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Congregation Beth Shalom

Jewish Community in Bozeman, Montana

Talking with Neighbors

An Interfaith Forum for People of Gallatin Valley

First Wednesdays , noon—1:00 pm, September—May

Living in a multi- religious world, learning from one another

Accommodating the rich religious diversity of Bozeman in a one-hour format is challenging. We are pleased that each month local religious leaders, as named in the topic descriptions, will be joining us. What do we have in common? How do we differ? How can we live in community with one another? In a world growing smaller, in a nation becoming more and more multi-religious, in a community becoming more diverse, it is important to understand our neighbors, their values and their traditions. The purposes of the Interfaith Forum are:

  1. To demonstrate visible respect for one another
  2. To emphasize our commonalities
  3. To celebrate and learn from our differences

 Watch Rabbi Ed, Father Proxell, Rev. McDevitt and Dr. Amin’s April 2014 presentation for Pecha Kucha: Click here.

 

Some welcoming details

  • Bring your lunch
    These forums take place from 11:30 am—12:30 pm so that working folks and others can “brown-bag” it. The forums will each last 1 hour.
    Please respect the Temple and do not bring pork or shellfish products.
  • Invite your friends
    Anyone is welcome to attend, listen and ask questions, from any faith tradition or no faith tradition.
  • Where is Temple Beth Shalom?
    2010 W. Koch St Bozeman, MT 59718 (behind Albertsons)
    From downtown Bozeman, take Main Street west to the 19th Avenue intersection. Turn left (south) onto 19th Avenue. Go two blocks south to West Koch Street. Turn right (west) on West Koch St and go one and one half blocks. The temple parking lot is on the left.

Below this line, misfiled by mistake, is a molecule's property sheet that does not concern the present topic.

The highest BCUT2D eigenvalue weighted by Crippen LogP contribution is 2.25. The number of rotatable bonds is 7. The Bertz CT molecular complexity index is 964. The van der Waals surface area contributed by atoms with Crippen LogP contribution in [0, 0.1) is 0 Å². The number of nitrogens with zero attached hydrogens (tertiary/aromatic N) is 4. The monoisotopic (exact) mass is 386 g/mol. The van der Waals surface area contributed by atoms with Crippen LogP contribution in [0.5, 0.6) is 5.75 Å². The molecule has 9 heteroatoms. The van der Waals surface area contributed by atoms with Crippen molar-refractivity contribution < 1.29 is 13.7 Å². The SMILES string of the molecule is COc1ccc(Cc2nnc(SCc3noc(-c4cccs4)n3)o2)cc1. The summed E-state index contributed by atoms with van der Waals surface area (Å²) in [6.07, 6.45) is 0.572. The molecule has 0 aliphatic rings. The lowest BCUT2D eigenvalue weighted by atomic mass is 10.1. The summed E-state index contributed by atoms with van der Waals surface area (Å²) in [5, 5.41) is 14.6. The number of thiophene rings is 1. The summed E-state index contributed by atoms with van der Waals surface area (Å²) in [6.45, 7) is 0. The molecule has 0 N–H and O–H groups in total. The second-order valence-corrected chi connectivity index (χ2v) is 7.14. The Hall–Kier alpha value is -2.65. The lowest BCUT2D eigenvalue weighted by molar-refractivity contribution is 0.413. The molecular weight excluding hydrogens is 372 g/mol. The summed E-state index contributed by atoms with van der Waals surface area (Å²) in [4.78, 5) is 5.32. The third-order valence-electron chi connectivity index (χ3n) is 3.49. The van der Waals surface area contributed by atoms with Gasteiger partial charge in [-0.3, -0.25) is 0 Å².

• Where to park
    If the parking lot is full, please park on the street.
  • Questions?
    Call Temple Beth Shalom, 406-556-0528.

2015-2016 Topics

September 2

Religious Freedom and Tolerance

How do we balance these two important values? With Joel, Lutheran

October 7

Humility in Religious Tradition

What wisdom does our tradition bring to the practice of humility? With Karen deCotis, Buddhist

November 4

The Parliament of the World’s Religions

First-hand reports from this mid-October event. All local Parliament attendees, please come! With Sally, Bahai

December 2

Spiritual Responses to Life’s Obstacles

Watch (with us) Kitra Cahana’s TED talk about her rabbi father’s severe stroke and its aftermath, then hear panelists’ response and join the discussion. With Dave Johnson, Mormon

January 6

Politics and the Pulpit

As this election year begins, consider the relationship between faith and politics, “church” and state. With Joel, Lutheran & Nina Grey, UU

February 3

Music, Chant, and Recitation

Learn about the role of music in religious traditions. Audio included! With Flo, Sufi

March 2

Anger

How do our religious traditions regard anger? With Tom Wells, Buddhist

 April 6

Access to G!d

Do we need a religion to access G!d? With Nina Grey, UU

 May 4

What Makes the “Holy Land” Holy?

The Abrahamic traditions share a sacred geography. How do our religious traditions look upon this land today? With Sally, Bahai

Panel Participants 2015—2016

  • Rabbi Ed Stafman has been rabbi at Congregation Beth Shalom since 2008. For many years a trial lawyer in Florida, he also holds a masters degree in religion and has completed the coursework for a PhD in Religion of Western Antiquity.
  • Dr. Ruhul Amin is Professor of Mechanical Engineering at MSU. He is president of the Islamic Center of Bozeman and faculty advisor for the Muslim Student Association. He is a native of Bangladesh.
  • The Rev. Jody McDevitt has been co-pastor of First Presbyterian Church (PC (USA)) since 1997. Her theology degrees are from McCormick Theological Seminary in Chicago. She was ordained in 1988.
  • The Rev. Leo Proxell has been pastor of Holy Rosary Catholic Church for 13 years. He was ordained in 1973 and has served parishes in western Montana. His 9 years of campus ministry at Carroll College included 3 years of teaching theology.
  • Invited guest panelists — Accommodating the rich religious diversity of Bozeman in a one-hour format is challenging. We are pleased that each month additional local religious leaders will be joining us.